School tables give an ‘unbalanced’ picture

Installation of new High Sheriff of Rutland at Oakham Castle - certificate reciepient Richard Harman'Photo: MSMP120413-055js ENGEMN00120131204181538
Installation of new High Sheriff of Rutland at Oakham Castle - certificate reciepient Richard Harman'Photo: MSMP120413-055js ENGEMN00120131204181538
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Secondary school headteachers say the latest batch of Government league tables are confusing, unbalanced and misleading.

Many top-performing schools, including some in Rutland, were given scores of zero per cent of pupils getting five or more A* to C GCSE grades including English and Maths this year.

The reason for the anomaly was the Government’s decision not to include international GCSE results in the statistics for the next two years. Many schools now offer IGCSEs instead of GCSEs because they view the exam as more consistent.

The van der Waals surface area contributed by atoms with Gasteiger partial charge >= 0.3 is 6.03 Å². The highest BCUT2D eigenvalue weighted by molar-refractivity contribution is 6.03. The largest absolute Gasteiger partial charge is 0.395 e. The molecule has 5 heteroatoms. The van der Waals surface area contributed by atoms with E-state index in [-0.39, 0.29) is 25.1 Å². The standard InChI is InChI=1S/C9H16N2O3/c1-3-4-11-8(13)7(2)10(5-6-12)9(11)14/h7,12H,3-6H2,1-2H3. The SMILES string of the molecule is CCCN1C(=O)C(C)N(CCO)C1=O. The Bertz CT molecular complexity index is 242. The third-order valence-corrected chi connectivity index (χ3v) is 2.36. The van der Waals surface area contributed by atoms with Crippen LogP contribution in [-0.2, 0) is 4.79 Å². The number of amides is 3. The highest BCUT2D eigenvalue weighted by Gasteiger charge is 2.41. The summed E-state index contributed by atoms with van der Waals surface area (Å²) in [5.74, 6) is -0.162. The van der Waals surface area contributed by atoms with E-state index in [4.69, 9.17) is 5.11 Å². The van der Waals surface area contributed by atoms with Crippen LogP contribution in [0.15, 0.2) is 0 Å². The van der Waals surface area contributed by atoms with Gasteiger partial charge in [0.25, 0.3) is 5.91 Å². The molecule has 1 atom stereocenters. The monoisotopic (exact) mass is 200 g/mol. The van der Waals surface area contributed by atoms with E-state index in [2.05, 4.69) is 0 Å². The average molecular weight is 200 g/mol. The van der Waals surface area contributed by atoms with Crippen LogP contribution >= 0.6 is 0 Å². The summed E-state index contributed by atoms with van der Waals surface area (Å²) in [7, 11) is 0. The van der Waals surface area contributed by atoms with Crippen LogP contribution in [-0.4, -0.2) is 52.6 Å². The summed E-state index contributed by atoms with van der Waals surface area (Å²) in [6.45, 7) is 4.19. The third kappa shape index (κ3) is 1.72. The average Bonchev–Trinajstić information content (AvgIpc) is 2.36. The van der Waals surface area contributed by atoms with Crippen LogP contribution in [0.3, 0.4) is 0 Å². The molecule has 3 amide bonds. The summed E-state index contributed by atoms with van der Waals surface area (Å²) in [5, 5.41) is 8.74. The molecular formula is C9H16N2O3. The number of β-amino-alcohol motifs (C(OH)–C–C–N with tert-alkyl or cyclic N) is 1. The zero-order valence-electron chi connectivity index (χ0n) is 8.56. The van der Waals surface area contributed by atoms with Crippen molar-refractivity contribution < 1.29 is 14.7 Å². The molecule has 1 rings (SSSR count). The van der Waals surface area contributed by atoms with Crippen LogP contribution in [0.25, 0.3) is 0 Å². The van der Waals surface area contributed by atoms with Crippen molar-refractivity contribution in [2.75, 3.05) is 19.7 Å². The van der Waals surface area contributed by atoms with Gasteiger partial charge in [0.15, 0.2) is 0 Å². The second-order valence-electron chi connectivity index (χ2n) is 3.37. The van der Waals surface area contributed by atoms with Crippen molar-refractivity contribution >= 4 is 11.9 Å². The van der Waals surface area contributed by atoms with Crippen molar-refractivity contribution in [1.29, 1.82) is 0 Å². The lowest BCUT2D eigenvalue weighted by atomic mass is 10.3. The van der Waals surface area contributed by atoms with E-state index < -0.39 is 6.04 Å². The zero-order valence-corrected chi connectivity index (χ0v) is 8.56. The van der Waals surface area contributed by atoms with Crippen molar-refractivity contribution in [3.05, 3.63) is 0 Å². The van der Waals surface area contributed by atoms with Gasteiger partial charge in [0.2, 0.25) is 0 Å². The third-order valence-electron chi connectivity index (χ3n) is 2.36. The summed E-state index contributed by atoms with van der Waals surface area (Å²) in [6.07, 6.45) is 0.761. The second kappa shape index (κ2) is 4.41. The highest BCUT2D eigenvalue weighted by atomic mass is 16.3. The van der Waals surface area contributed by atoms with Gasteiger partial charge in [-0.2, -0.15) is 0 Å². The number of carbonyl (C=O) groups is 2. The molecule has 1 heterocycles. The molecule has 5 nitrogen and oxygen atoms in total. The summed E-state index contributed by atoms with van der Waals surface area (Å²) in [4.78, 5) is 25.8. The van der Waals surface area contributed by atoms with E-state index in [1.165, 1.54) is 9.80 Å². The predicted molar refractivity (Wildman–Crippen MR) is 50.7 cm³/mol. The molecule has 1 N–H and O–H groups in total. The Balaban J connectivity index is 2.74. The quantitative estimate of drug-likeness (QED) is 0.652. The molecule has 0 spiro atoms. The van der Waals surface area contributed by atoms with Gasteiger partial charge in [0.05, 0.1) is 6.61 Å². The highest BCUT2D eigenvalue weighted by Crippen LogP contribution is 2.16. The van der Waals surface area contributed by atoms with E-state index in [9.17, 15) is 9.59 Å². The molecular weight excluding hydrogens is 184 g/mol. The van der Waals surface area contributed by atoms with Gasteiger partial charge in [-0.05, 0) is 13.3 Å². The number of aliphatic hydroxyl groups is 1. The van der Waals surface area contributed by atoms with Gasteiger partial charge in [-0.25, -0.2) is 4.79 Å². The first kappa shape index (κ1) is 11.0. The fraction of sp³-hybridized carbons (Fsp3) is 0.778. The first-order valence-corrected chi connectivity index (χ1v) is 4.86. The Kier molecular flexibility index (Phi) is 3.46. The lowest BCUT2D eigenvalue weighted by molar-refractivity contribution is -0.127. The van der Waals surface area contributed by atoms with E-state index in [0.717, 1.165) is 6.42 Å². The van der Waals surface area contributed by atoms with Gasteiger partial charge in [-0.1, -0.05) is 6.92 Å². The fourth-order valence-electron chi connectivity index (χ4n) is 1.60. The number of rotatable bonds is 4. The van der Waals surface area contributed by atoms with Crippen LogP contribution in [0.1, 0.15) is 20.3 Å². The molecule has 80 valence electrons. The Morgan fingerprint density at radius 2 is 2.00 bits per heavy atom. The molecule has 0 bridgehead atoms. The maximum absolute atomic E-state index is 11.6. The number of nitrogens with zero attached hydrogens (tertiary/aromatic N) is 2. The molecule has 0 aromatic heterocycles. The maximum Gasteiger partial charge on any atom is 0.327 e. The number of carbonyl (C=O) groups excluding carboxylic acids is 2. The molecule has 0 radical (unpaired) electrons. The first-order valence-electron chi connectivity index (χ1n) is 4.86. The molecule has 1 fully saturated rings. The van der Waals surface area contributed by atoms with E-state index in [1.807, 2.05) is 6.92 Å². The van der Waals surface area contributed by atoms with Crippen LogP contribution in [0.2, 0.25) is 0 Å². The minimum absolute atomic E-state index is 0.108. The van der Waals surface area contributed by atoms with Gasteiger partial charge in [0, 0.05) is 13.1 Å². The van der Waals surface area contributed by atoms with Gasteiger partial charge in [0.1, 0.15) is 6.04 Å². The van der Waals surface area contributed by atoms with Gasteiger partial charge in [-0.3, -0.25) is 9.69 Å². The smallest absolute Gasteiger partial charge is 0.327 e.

Both Uppingham School and Oakham School in Rutland were given zero per cent scores. Uppingham’s headmaster Richard Harman is also chairman of the Headmasters’ and Headmistresses’ Conference, which represents about 270 independent schools.

He said the tables had become a “nonsense”, adding: “Several of the UK’s most highly performing independent schools and others offering this excellent qualification will now appear to be bottom of the class in the Government’s rankings.

“This obviously absurd situation creates further confusion for parents as they cannot compare schools’ performance accurately and transparently.”

Uppingham Community College was ranked the second best secondary in Rutland in this year’s tables. Principal Jan Turner said: “The changes that were made to many courses part way through the delivery in 2014 mean the league tables give a very unbalanced portrayal of actual student achievement.

“Parents will continue to make up their minds about whether a particular school is right for their child and will not be influenced solely by league tables that do not give a full picture of the school as a whole.”